SE: With HOF Induction, Boozer Remembered as Complete Player, Person

His jersey is among the few to hang in the rafters of Bramlage Coliseum. His many records are still printed in K-State’s media guide. His legacy will be fixated among the best to ever play basketball.  

Bob Boozer, the only two-time consensus All-American in K-State history, will be inducted posthumously into the National Collegiate Basketball Hall of Fame on Friday. Tickets for the induction ceremony, held at the Arvest Bank Theatre at the Midland in Kansas City, are available online

Boozer is already a member of the Naismith Basketball Hall of Fame for his part in the record-setting 1960 U.S. Olympic Team. He will become the third person with K-State ties to enter the National Collegiate Basketball Hall of Fame, following his legendary coach Tex Winter and Rolando Blackman. 

“He was a complete player. He was a great rebounder, filled the fast break, could hit the jump shot, could throw up a little hook… he was just outstanding,” said Don Matuszak, who played with Boozer for three seasons at K-State. “He never did not complete the play.”

Boozer, who died in 2012 at the age of 75, was undoubtedly an unstoppable basketball force. 

While at K-State (1956-59), he led the Wildcats to a three-year record of 62-15 (.805), two conference titles, a trip to the Final Four in 1958 and a 25-2 record the following year that ended with the program’s first and only No. 1 ranking to end a season. 

“Boozer led the charge for that,” Matuszak said. “He left a legacy of great basketball at Kansas State.” 

For Boozer’s career, he averaged 21.9 points on 44 percent shooting with 10.7 rebounds to make him one of two players (Willie Murrell) in school history to average at least 20 points and 10 rebounds in a career. 

Nearly 60 years after graduating from K-State, Boozer remains in numerous top 10 categories for single-game, single-season and career marks. He ranks first in career 20-point games (45), second in career scoring average (21.9) and career 30-point games (10), fourth in career rebounds (824) and fifth in career points (1,685). Additionally, Boozer holds the top marks for free throws made (529) and attempted (702) in a career, highlighted by his single-game record 23 makes (on 26 attempts) against Purdue in 1958.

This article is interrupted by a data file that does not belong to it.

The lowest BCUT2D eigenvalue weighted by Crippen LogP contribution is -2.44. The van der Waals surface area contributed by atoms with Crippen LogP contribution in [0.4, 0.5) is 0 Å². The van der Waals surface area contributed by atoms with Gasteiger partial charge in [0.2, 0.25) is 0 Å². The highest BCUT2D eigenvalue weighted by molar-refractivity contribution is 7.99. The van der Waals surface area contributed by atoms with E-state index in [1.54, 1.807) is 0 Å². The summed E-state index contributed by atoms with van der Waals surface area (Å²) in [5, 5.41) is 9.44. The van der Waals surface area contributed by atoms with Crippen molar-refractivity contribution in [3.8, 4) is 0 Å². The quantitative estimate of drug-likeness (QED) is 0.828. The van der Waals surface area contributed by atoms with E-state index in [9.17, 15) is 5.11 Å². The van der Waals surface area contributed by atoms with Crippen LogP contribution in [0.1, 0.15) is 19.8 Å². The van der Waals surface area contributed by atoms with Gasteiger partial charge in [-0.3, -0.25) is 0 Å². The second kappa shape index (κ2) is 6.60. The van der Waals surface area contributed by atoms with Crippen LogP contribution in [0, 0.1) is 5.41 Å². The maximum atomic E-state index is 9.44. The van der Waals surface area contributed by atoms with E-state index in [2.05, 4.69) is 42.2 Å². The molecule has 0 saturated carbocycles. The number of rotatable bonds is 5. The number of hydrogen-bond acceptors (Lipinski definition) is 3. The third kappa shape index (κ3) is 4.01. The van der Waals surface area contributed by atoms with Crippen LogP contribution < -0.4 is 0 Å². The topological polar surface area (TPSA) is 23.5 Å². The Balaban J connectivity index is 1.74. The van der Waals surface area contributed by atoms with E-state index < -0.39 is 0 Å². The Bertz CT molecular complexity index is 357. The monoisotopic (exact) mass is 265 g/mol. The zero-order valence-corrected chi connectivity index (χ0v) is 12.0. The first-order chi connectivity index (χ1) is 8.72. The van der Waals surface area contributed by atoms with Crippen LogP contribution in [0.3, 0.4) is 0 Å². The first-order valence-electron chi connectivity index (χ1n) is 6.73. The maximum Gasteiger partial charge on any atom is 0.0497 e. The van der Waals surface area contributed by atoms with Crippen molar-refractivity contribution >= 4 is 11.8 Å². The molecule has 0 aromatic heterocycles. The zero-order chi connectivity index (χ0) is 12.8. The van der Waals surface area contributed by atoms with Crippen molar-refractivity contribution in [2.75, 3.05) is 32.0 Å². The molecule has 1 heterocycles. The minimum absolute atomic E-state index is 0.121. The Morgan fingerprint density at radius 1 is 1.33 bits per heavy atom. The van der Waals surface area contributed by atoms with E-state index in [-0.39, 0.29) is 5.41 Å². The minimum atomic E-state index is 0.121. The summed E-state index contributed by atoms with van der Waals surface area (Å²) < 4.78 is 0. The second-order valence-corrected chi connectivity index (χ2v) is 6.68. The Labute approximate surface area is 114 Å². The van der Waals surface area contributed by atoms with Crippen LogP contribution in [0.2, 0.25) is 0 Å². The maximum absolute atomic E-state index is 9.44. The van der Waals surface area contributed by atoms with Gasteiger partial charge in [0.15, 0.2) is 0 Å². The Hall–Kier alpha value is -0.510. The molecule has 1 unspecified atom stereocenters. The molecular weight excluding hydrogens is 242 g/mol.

“You can look in the record books and the memories are there,” said Matuszak, Boozer’s college roommate and lifelong friend. “There’s not a game that Boozer just did not excel.” 

Boozer, a charter member of the K-State Sports Hall of Fame and the top vote-getter for the Wildcats’ All-Century Team, was the No. 1 pick in the 1959 NBA Draft. However, the 6-foot-8 power forward from Omaha, Nebraska, put his professional career on hold to retain his amateur status so he could try out for the 1960 Olympic squad. 

“Since I was young, I always dreamed of playing in the Olympics,” Boozer told K-State Sports Extra in 2010. “Some people in the NBA thought I was a fool to wait a year to start my professional career, but for me, it was the right thing to do. I knew it was a long shot to make the team, but it was going to be my only opportunity.” 

He did play 11 seasons in the NBA with six different teams, winning a championship in 1971 with the Milwaukee Bucks and finishing his career with 12,964 points (14.8 points per game) on 46 percent shooting. 

“You couldn’t block his shot,” Bob Love, a teammate of Boozer’s with the Chicago Bulls, said to the Associated Press in 2012. “He had those long arms and wide body. He couldn’t jump real high, but he had a quick shot. He’d get his shot off and get back under the hoop and put the ball back in the hole.”

Boozer left an imprint on nearly everyone he encountered, and a lot of times it had nothing to do with basketball. 
 
“He was voted favorite man on campus,” Matuszak said. “He was such a good guy. We clicked right away, but he clicked with everybody. He was just a terrific person.” 

Like his skills on court, Boozer’s charm off of it set him apart from most. 

“He was the favorite man on campus because he had a great personality,” Matuszak said. “He was friendly and warm to everybody. Everybody liked him.”

After retiring from basketball, he worked at Northwestern Bell (now CenturyLink) for 27 years, served three governors on the Nebraska State Parole Board and started a mentors program at Boys Town, a home for troubled youth near Omaha.  

“We came from the same type of background and just hit it off. He was just a pleasure to be around,” Oscar Robertson, who played against Boozer in the NCAA Tournament before joining forces with him in the Olympics and with the Cincinnati Royals, said to the Associated Press in 2012. “Bob wasn’t just a great individual for himself, but also for the city of Omaha and state of Nebraska.” 

“That identifies the kind of citizen he was,” Matuszak added. “You can’t find anybody better than Boozer.”